Following success of Science-Based Targets for CO2 emissions, firms offered guidance on measuring and tackling their impact on nature
Experts from the Science-Based Targets Network have launched new guidance to help companies align their business strategies with efforts to protect and restore nature.
Dubbed 'Science Based Targets for Nature', the guide released yesterday aims to help businesses - and eventually whole cities - to operate "within the Earth's limits while meeting society's needs", and sets out to show how companies can assess, prioritise, address, measure and track their impact on the environment using scientifically-rigorous methods, according to the Science-Based Targets Network (SBTN).
The guidance - which has been produced by SBTN in consultation with more than 65 global environmental organisations, companies and consultancies across 22 countries - also includes recommended interim targets focused on land use, freshwater use, climate impact and ecosystem regeneration, it said.
SBTN - part of the Global Commons Alliance environmental network and which shares the same NGO partners as the Science Based Targets initiative (SBTi) for emissions - said there had been increasing calls from the private sector to follow up the SBTi initiative, which has to date seen over 1,000 businesses commit to climate-science aligned CO2 goals, with a nature-based equivalent.
Although the guidance released yesterday is an interim report, the aim is to refine it further in collaboration with companies "for maximum useability". Reviewers include representatives from corporates such as Sky, Unilever, Kering and eleven other businesses with a combined market capitalisation of $1.1tr, SBTN said.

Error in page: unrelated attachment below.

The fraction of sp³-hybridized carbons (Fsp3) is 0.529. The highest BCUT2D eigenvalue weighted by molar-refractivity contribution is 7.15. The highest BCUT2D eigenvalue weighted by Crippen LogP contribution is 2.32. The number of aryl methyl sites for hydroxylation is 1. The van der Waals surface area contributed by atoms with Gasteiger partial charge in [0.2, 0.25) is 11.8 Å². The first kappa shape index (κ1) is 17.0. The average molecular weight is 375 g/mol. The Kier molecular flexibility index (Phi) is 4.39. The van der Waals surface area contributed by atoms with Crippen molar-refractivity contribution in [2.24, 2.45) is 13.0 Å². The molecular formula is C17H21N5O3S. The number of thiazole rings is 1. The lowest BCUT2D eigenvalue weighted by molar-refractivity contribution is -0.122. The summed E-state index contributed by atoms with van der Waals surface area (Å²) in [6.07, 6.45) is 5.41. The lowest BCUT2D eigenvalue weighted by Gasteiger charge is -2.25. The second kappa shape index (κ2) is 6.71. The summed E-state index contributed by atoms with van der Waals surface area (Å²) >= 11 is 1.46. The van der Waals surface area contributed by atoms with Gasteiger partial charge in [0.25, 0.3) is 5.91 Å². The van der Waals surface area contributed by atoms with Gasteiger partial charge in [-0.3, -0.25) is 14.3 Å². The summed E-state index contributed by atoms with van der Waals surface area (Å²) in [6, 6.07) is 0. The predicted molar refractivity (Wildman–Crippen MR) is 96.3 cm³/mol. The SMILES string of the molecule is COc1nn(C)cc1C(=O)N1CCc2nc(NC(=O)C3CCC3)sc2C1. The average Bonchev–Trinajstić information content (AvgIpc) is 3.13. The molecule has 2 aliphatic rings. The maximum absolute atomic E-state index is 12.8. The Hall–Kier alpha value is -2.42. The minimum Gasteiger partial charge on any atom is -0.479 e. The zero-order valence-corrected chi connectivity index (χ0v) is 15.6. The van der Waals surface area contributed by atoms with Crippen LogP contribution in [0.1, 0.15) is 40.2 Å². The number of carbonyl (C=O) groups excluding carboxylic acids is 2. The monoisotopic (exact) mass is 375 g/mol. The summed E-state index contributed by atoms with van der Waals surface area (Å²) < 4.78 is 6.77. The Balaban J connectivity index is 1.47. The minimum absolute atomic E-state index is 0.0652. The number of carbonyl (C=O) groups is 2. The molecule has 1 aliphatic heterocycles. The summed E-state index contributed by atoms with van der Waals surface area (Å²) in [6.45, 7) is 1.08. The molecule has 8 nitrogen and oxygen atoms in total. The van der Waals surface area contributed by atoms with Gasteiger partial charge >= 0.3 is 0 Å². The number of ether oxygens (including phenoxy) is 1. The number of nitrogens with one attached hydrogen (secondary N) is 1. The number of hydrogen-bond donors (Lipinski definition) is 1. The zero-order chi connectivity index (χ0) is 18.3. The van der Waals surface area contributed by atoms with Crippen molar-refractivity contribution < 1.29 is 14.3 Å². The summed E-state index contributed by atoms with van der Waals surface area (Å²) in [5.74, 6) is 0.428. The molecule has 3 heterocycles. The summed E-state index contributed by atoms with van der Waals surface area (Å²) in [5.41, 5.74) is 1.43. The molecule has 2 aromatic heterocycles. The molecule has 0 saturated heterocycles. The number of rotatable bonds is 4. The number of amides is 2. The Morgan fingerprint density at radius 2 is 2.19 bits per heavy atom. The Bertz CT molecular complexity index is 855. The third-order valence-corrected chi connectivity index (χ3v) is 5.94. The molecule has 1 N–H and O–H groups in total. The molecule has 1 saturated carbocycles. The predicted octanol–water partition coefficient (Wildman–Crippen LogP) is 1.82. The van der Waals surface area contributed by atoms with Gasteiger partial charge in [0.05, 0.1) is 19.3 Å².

Erin Billman, executive director of Science Based Targets for Nature, urged companies to start following the guidance and to engage with the process to find further improvements. "Harnessing the power of the private sector to innovate, develop and scale solutions is an essential part of securing a safe and just future for humanity," she said. "Companies need this guidance to understand how much is 'at least enough' action to ensure they play their part."
Billman also emphasised the positives that were available to businesses which met the new targets: "Alongside the benefits to nature, companies acting for nature can experience benefits like more secure supply chains, increased innovation and strengthened customer, employee and investor confidence."
Johan Rockstrӧm, who sits on the Leadership Council of the Global Commons Alliance and is co-chair of Earth Commission, said the targets were vital for businesses assessing their impact on nature, local communities and the climate. "We urgently need to restore to health our life support systems - the Earth's biodiversity, land, ocean and water," he said. "Without this we cannot halve greenhouse gas emissions by 2030. Business has a key role to play."
'Block Fossils Out' aims to block users from accessing websites and social media accounts belonging to firms which produce or fund coal, gas and oil
Partnership will see Biffa supply Nestlé Waters UK with recycled PET to produce bottles for its water brands such as Buxton
Climate Minister Lord Callanan becomes latest speaker to join top line-up of CEOs, campaigners, academics, policymakers, and over 1,000 delegates at the inaugural Net Zero Festival
The deal follows a similar supply agreement for renewable jet biodiesel between Neste and rival oil giant BP last month